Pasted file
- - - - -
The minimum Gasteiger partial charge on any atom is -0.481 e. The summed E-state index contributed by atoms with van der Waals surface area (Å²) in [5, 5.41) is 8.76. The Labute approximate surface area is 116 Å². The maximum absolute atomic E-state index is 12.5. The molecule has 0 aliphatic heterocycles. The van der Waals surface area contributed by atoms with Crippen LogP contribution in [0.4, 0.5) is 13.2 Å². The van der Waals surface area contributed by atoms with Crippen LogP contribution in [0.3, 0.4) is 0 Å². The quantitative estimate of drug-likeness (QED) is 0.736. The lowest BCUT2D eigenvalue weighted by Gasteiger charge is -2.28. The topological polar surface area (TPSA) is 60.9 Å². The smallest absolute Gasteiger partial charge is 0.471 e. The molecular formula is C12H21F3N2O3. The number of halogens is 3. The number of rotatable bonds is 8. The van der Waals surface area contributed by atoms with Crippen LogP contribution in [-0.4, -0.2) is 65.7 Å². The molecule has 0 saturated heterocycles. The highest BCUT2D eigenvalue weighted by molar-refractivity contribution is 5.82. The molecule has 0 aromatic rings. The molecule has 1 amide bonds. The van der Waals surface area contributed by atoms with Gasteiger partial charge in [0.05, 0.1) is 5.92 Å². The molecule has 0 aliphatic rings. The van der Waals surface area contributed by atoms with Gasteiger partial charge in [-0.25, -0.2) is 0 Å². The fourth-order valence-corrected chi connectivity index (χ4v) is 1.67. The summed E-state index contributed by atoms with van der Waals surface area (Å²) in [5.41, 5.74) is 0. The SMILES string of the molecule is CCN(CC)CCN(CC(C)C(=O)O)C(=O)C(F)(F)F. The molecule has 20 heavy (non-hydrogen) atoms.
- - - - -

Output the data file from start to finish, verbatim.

The minimum Gasteiger partial charge on any atom is -0.481 e. The summed E-state index contributed by atoms with van der Waals surface area (Å²) in [5, 5.41) is 8.76. The Labute approximate surface area is 116 Å². The maximum absolute atomic E-state index is 12.5. The molecule has 0 aliphatic heterocycles. The van der Waals surface area contributed by atoms with Crippen LogP contribution in [0.4, 0.5) is 13.2 Å². The van der Waals surface area contributed by atoms with Crippen LogP contribution in [0.3, 0.4) is 0 Å². The quantitative estimate of drug-likeness (QED) is 0.736. The lowest BCUT2D eigenvalue weighted by Gasteiger charge is -2.28. The topological polar surface area (TPSA) is 60.9 Å². The smallest absolute Gasteiger partial charge is 0.471 e. The molecular formula is C12H21F3N2O3. The number of halogens is 3. The number of rotatable bonds is 8. The van der Waals surface area contributed by atoms with Crippen LogP contribution in [-0.4, -0.2) is 65.7 Å². The molecule has 0 saturated heterocycles. The highest BCUT2D eigenvalue weighted by molar-refractivity contribution is 5.82. The molecule has 0 aromatic rings. The molecule has 1 amide bonds. The van der Waals surface area contributed by atoms with Gasteiger partial charge in [0.05, 0.1) is 5.92 Å². The molecule has 0 aliphatic rings. The van der Waals surface area contributed by atoms with Gasteiger partial charge in [-0.25, -0.2) is 0 Å². The fourth-order valence-corrected chi connectivity index (χ4v) is 1.67. The summed E-state index contributed by atoms with van der Waals surface area (Å²) in [5.41, 5.74) is 0. The SMILES string of the molecule is CCN(CC)CCN(CC(C)C(=O)O)C(=O)C(F)(F)F. The molecule has 20 heavy (non-hydrogen) atoms.